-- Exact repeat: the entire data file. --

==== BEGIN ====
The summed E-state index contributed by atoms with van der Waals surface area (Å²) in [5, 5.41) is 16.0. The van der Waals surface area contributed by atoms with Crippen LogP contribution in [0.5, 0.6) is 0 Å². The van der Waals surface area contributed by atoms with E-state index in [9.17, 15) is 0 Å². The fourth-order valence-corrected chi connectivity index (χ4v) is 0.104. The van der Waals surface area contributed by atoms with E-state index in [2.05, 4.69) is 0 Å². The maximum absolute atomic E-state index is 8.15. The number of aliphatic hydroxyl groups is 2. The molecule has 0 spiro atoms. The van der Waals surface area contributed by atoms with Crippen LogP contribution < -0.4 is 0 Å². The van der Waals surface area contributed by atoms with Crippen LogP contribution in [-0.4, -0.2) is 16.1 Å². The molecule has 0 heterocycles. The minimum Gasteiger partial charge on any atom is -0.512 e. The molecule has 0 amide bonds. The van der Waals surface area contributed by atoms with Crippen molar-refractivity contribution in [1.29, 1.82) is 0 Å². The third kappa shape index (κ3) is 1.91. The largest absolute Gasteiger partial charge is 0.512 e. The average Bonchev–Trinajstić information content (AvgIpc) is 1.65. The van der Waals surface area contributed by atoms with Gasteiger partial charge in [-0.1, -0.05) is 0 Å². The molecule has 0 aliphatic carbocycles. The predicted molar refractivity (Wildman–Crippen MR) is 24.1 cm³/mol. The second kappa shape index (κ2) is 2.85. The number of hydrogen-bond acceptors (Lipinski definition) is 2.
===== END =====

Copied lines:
The summed E-state index contributed by atoms with van der Waals surface area (Å²) in [5, 5.41) is 16.0. The van der Waals surface area contributed by atoms with Crippen LogP contribution in [0.5, 0.6) is 0 Å². The van der Waals surface area contributed by atoms with E-state index in [9.17, 15) is 0 Å². The fourth-order valence-corrected chi connectivity index (χ4v) is 0.104. The van der Waals surface area contributed by atoms with E-state index in [2.05, 4.69) is 0 Å². The maximum absolute atomic E-state index is 8.15. The number of aliphatic hydroxyl groups is 2. The molecule has 0 spiro atoms. The van der Waals surface area contributed by atoms with Crippen LogP contribution < -0.4 is 0 Å². The van der Waals surface area contributed by atoms with Crippen LogP contribution in [-0.4, -0.2) is 16.1 Å². The molecule has 0 heterocycles. The minimum Gasteiger partial charge on any atom is -0.512 e. The molecule has 0 amide bonds. The van der Waals surface area contributed by atoms with Crippen molar-refractivity contribution in [1.29, 1.82) is 0 Å². The third kappa shape index (κ3) is 1.91. The largest absolute Gasteiger partial charge is 0.512 e. The average Bonchev–Trinajstić information content (AvgIpc) is 1.65. The van der Waals surface area contributed by atoms with Gasteiger partial charge in [-0.1, -0.05) is 0 Å². The molecule has 0 aliphatic carbocycles. The predicted molar refractivity (Wildman–Crippen MR) is 24.1 cm³/mol. The second kappa shape index (κ2) is 2.85. The number of hydrogen-bond acceptors (Lipinski definition) is 2.